Josh Harris has revealed how he risked permanent injury by starting his marathon race at the athletics world championships.
A freak accident at an altitude training camp in Switzerland saw the 27-year-old Launceston athlete suffer a stress fracture in his anklebone.
After two weeks of physical pain and mental anguish, Harris opted to tackle the 42-kilometre event at the IAAF titles in London and made it just over halfway before being forced to pull out.
“I got an MRI on the Monday before the race which confirmed the bad news,” Harris told The Examiner from England.
“I had to chat to the medical team from St. Moritz and their advice was to not run as I risked doing permanent damage.
“But it was my decision at the end of the day as it was my spot and there was no one else that was a reserve or anything.”
After a decade-long running career featuring numerous state titles and national bronze medals over 3000 metres, half-marathon and marathon, Harris said his decision to race was “easy”.
“I had to at least start the race. A DNF in my eyes is a much better result than a DNS, given the risk of never getting this opportunity again.
“I had an awful week psychologically before the race as I was constantly worried it wasn't going to respond well on race day or that I'd do that serious damage.”
Despite suffering “severe pain”, the Kings Meadows High School teacher joined his Australian teammates in London and said he felt OK lining up on the start line at the city's iconic Tower Bridge.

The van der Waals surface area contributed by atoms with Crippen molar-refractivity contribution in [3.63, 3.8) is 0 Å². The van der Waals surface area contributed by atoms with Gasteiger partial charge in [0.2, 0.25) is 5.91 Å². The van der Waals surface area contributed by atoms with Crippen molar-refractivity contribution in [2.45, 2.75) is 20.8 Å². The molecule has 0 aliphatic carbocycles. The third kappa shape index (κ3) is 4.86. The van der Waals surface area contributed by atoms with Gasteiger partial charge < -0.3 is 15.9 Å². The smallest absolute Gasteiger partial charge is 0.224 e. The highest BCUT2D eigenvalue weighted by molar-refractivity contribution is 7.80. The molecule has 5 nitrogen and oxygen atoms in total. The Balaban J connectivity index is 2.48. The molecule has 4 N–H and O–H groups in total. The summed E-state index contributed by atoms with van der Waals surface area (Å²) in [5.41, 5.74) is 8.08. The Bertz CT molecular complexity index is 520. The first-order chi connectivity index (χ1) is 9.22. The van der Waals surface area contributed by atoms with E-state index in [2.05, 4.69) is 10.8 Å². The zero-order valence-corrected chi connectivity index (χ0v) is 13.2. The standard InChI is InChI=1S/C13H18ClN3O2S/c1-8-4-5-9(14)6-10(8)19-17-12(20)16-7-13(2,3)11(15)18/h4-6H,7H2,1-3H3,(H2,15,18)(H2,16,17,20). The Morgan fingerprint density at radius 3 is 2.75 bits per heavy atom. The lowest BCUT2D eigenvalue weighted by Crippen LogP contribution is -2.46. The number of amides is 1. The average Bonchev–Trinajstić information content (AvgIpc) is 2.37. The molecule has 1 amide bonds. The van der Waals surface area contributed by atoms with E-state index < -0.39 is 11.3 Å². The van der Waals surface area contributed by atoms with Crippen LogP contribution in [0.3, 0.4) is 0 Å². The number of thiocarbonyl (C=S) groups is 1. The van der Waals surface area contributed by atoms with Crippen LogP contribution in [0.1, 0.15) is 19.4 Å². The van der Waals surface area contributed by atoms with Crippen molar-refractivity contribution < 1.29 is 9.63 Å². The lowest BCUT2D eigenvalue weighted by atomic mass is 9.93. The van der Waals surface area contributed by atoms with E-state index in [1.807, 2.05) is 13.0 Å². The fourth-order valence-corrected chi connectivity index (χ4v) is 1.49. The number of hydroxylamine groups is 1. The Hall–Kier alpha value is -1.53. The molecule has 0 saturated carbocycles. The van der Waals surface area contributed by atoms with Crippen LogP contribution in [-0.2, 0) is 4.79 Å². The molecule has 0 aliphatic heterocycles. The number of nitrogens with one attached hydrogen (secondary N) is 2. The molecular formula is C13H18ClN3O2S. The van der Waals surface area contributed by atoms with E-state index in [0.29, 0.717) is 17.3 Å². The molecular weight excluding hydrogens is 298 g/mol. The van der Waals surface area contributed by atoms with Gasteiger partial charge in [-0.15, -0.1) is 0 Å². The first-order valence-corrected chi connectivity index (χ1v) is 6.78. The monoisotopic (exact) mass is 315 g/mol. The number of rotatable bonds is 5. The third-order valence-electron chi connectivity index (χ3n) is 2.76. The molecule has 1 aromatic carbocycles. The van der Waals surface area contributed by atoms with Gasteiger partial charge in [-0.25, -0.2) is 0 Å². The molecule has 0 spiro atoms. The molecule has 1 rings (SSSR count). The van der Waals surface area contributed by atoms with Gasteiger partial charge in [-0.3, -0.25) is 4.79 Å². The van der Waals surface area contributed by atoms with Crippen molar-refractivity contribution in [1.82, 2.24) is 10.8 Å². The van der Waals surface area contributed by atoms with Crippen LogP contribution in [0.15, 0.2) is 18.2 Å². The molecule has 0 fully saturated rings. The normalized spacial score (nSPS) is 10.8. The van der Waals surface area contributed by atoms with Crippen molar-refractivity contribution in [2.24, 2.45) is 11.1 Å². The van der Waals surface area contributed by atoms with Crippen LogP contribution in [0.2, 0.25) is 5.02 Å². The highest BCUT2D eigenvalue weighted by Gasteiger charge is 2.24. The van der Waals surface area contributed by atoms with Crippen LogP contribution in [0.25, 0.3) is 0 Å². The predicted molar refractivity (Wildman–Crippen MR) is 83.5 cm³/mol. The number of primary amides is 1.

“I was pretty happy with the warm-up and how it got going with the adrenaline of the moment and I felt relatively normal in the early stages, just a little cautious,” Harris said.
With heat, wind and numerous corners adding to his discomfort, Harris began running on the outside of his foot in an attempt to keep the pressure off the injury.
“I had stopped to nearly a walk by the 24km mark and it was then that the decision to stop was a simple one. Physically I had no more, I just decided I'd run past my mates one last time and then finish where my sister (Callie) was standing.
“I stopped at 28km, pulled my singlet off – which is tradition for a DNF in the Australian kit in a mararthon – and got a ride back to the finish on the motorbike.
“I don’t feel like I did any permanent damage out there, I stopped before that became a reality, but I gave it a go and didn’t die wondering.”
Harris said his only disappointment was the “one bad step” in St. Moritz that caused him to land awkwardly and sustain the injury.
“Everything else I'm fine with. I’m looking forward to enjoying the rest of this experience now, and I'll have to have several months off to get the foot right.”
Fellow Launceston-born runner Milly Clark contested the women’s marathon at the championships, finishing 24th in a season’s best time of 2:35.27.
“We are the sum of all experiences - good and bad,” reflected the 28-year-old Sydney-based Rio Olympian the following day.
I gave it a go and didn’t die wondering
“For reasons perhaps out of my control unfortunately the body did not match the mind. I gave everything I had and while I wake with heavy legs and a heavy heart, I am genuinely grateful to have been given the chance to add another experience to my growing sum. I appreciate the amazing support from everyone to get me here.”
Clark said her national teammates Jess Trengove, of South Australia (who finished ninth), and Victorian Sinead Diver (20th) “deserve every bit of praise for their incredible runs and pure grit”.